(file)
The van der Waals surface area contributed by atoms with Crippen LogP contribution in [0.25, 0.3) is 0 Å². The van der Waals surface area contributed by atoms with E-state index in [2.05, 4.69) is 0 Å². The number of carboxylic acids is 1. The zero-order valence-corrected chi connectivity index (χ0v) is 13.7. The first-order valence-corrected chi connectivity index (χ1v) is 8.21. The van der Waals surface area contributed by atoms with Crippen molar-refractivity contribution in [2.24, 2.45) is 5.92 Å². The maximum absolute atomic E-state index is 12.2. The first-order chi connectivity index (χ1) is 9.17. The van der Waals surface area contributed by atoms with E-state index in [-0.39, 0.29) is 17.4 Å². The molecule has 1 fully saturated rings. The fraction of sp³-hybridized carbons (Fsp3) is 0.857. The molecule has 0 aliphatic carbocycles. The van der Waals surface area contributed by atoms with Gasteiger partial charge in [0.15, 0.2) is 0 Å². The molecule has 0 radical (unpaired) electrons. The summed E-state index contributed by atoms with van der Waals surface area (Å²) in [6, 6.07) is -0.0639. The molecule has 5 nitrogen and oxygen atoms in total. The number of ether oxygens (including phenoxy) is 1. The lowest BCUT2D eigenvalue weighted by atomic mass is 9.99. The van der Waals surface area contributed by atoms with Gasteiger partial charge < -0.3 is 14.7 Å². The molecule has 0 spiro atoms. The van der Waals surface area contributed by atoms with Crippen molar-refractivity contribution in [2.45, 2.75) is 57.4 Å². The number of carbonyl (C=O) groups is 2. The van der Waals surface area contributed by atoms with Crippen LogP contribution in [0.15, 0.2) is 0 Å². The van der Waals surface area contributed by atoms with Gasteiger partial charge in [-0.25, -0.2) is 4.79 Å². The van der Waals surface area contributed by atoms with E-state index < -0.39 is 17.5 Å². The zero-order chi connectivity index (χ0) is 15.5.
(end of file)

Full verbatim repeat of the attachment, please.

The van der Waals surface area contributed by atoms with Crippen LogP contribution in [0.25, 0.3) is 0 Å². The van der Waals surface area contributed by atoms with E-state index in [2.05, 4.69) is 0 Å². The number of carboxylic acids is 1. The zero-order valence-corrected chi connectivity index (χ0v) is 13.7. The first-order valence-corrected chi connectivity index (χ1v) is 8.21. The van der Waals surface area contributed by atoms with Crippen molar-refractivity contribution in [2.24, 2.45) is 5.92 Å². The maximum absolute atomic E-state index is 12.2. The first-order chi connectivity index (χ1) is 9.17. The van der Waals surface area contributed by atoms with E-state index in [-0.39, 0.29) is 17.4 Å². The molecule has 1 fully saturated rings. The fraction of sp³-hybridized carbons (Fsp3) is 0.857. The molecule has 0 aliphatic carbocycles. The van der Waals surface area contributed by atoms with Gasteiger partial charge in [0.15, 0.2) is 0 Å². The molecule has 0 radical (unpaired) electrons. The summed E-state index contributed by atoms with van der Waals surface area (Å²) in [6, 6.07) is -0.0639. The molecule has 5 nitrogen and oxygen atoms in total. The number of ether oxygens (including phenoxy) is 1. The lowest BCUT2D eigenvalue weighted by atomic mass is 9.99. The van der Waals surface area contributed by atoms with Gasteiger partial charge < -0.3 is 14.7 Å². The molecule has 0 spiro atoms. The van der Waals surface area contributed by atoms with Crippen molar-refractivity contribution in [2.45, 2.75) is 57.4 Å². The number of carbonyl (C=O) groups is 2. The van der Waals surface area contributed by atoms with Crippen LogP contribution in [0.15, 0.2) is 0 Å². The van der Waals surface area contributed by atoms with Gasteiger partial charge in [-0.25, -0.2) is 4.79 Å². The van der Waals surface area contributed by atoms with E-state index < -0.39 is 17.5 Å². The zero-order chi connectivity index (χ0) is 15.5.